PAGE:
“All instruments and utensils tested were sterile
at the completion of the process.”
After being cleaned in a Tunnel Washer using the
Paper accepted for presentation at APIC:
Eighteenth Annual Conference and International Meeting
Validation of the microbial safety of surgical instruments and utensils following Automated Thermal Disinfection cleaning by a properly designed Tunnel Washer (Washer Decontaminator Washer Disinfector)
A. Drake, RN and L. Ayers, MD.,
Ohio State University Hospitals, Columbus, Ohio, 43210
The application of universal precautions to surgical instruments/utensils handling became an issue in the selection of replacing surgical instrument decontamination equipment for Central Sterile supply at our hospital. The new technology of an automated thermal disinfection tunnel surgical instrument washer(CESCO, Mercersburg, Pa.) offered increased protection to our reprocessing staff due to decreased handling but raised concerns about the efficacy of surgical instrument thermal disinfection as opposed to traditional surgical instrument washer sterilization. Because of the limited scientific documentation of this new technology, a study was undertaken to establish the microbial safety of finished products and to identify any feature or function failure which could adversely affect outcome. The sequential functions of the Surgical Instrument Washer Decontaminator Washer Disinfector progress from cold water flush/rinse, sonic bath, wash, purified water rinses, surgical instrument lubricant within the final rinse, and hot air drying drying at 240° F. for 4 minutes. The Surgical Instrument Washer Decontaminator Washer Disinfector was challenged with selected instruments and utensils that are considered to be very difficult to clean. Included were 30 each of stainless steel non-perforating towel clips and stainless steel and glass medicine cups. Each item was rinsed with a 10 5ml suspension of Staphylococcus aureus, Pseudomonsaeruginosa, Enterococcus fecalis and Candida albicans in nutrient media and then dried. The instruments wee processed in the Washer Decontaminator Washer Disinfector 3 separate loads during times of high volume operation. All products were tested for sterility. Ten separate cultures were taken of the final rinse solution of surgical instrument lubricant and de-ionized water prior to the drying cycle. A separate culture was taken of the surgical instrument lubricant fluid. All surgical instruments and utensils tested were sterile at the completion of the process. The final rinse, however, was heavily contaminated with the saprophytic bacteria Flavobacterium sp., Pseudomonas (P.) picketti and P. rubrisubalbicans. The source of the contamination was determined to be resin gel in the DI tank and not the instrument lubricant. The contamination can be eliminated by the addition of a 0.22 u filter to the DI line. Our findings support the practice of validating all features of new technologies that may compromise the expected final outcome. The Surgical Instrument Washer Decontaminator Washer Disinfector is a valid replacement for the conventional washer-sterilizer.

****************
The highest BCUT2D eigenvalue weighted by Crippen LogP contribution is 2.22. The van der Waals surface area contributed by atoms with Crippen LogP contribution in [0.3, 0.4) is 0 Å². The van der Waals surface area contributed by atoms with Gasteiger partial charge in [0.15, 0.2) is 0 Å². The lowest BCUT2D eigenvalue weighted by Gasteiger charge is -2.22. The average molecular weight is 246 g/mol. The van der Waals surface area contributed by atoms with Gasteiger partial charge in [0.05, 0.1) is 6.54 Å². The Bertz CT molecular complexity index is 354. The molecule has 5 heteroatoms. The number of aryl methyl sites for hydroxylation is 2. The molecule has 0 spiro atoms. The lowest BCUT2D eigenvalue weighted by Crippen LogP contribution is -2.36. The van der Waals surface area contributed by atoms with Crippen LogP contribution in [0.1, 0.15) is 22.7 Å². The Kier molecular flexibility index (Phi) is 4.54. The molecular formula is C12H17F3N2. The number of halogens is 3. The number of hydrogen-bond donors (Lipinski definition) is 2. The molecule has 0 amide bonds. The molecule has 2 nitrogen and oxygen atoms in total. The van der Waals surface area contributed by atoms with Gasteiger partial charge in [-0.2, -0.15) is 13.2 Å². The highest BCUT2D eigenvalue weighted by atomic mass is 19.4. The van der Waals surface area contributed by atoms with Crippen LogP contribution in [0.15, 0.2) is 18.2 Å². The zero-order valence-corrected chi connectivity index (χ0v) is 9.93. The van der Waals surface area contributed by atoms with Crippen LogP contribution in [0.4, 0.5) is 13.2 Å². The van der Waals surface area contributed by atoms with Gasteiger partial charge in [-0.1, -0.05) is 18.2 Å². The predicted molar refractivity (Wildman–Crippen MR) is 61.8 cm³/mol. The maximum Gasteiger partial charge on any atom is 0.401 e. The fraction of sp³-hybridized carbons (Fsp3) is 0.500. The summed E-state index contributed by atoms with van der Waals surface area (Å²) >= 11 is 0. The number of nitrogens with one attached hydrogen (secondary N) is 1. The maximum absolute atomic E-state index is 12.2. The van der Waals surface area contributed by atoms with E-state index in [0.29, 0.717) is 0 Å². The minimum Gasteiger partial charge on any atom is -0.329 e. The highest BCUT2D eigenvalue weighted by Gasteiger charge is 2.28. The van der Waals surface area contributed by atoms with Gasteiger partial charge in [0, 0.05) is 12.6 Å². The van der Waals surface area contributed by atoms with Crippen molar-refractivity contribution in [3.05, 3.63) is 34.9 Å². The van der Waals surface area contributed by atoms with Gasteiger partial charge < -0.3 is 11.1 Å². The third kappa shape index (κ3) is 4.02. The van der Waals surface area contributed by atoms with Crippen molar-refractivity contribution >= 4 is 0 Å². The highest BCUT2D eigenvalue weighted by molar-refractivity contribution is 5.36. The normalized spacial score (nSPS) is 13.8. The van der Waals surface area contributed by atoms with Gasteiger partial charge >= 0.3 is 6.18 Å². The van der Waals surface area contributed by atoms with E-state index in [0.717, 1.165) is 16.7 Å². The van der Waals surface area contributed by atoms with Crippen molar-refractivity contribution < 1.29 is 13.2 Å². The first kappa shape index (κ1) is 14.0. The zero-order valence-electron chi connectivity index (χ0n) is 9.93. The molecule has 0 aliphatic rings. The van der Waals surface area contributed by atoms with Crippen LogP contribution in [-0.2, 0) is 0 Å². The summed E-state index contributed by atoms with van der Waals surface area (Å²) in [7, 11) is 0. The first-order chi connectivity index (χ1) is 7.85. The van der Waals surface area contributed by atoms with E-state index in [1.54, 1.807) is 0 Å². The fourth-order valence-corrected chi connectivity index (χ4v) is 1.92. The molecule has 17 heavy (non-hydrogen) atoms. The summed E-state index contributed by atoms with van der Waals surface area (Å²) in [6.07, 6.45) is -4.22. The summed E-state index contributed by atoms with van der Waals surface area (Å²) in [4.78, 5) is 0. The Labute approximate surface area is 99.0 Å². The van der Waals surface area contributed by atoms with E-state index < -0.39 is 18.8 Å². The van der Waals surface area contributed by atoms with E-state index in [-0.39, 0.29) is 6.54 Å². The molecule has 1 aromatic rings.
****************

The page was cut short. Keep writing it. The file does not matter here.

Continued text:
Ann Drake, APIC President, Director Sterile processing, Ohio Sate University
John Temple, VP Product Development
The goal of cleaning (decontaminating reprocessing) surgical instruments is to deliver Clean Surgical Instruments that are safe for the Reprocessing Staff and have received the prerequisite for disinfecting and/or sterilizing surgical instruments. It is a recognized risk of exposure to unidentified microorganisms that reprocessing personal endure during the decontamination, reprocessing, and cleaning of surgical instruments. Our goal is to minimize the amount and degree of reprocessing personal exposure to this risk and provide reprocessed surgical instruments that are clean: safe to handle, safe for patient care, and are cleaned (decontaminated reprocessed) at the lowest cost. The optimal decontamination cleaning-reprocessing of surgical instruments will secure the prerequisite for disinfecting surgical instruments and sterilizing surgical instruments, deliver surgical instruments that are safe to handle, and reduce reprocessing costs.
The Surgical Instrument Cleaning Concentrates referred to as "ultrasonic cleaning solution" used in these studies are currently available in the form of the all-in-ONE Surgical Instrument Cleaner with Conditioners (enzymatic enzyme detergent cleaners and conditioners). A critical component for optimal surgical instrument cleaning is using the best possible surgical instrument cleaning concentrate. Recent European studies have illustrated that combination enzymatic enzyme detergent surgical instrument cleaners with conditioners are more effective than conventional surgical instrument cleaners. The research was initiated to deactivate prions deactivating prions within the objective to prevent CJD (Creutzfeldt-Jakob Disease). The Proper Sequence of Washer Treatments" includes a series of mechanical and chemical treatments. The mechanical treatments include: cold water pre-wash at less than 110 F, ultrasonic surgical instrument cleaner solution at 135 F, detergent wash at an elevated temperature of approx. 185 F, purified water rinses approximating the boiling point, and hot air drying above boiling point. The chemical treatments include the combination of enzymatic enzyme cleaners, surfactant detergents, passive layer surface conditioners, water conditioners, and lubricants.
John Temple, Product Development
John Prohonic, VP of Engineering
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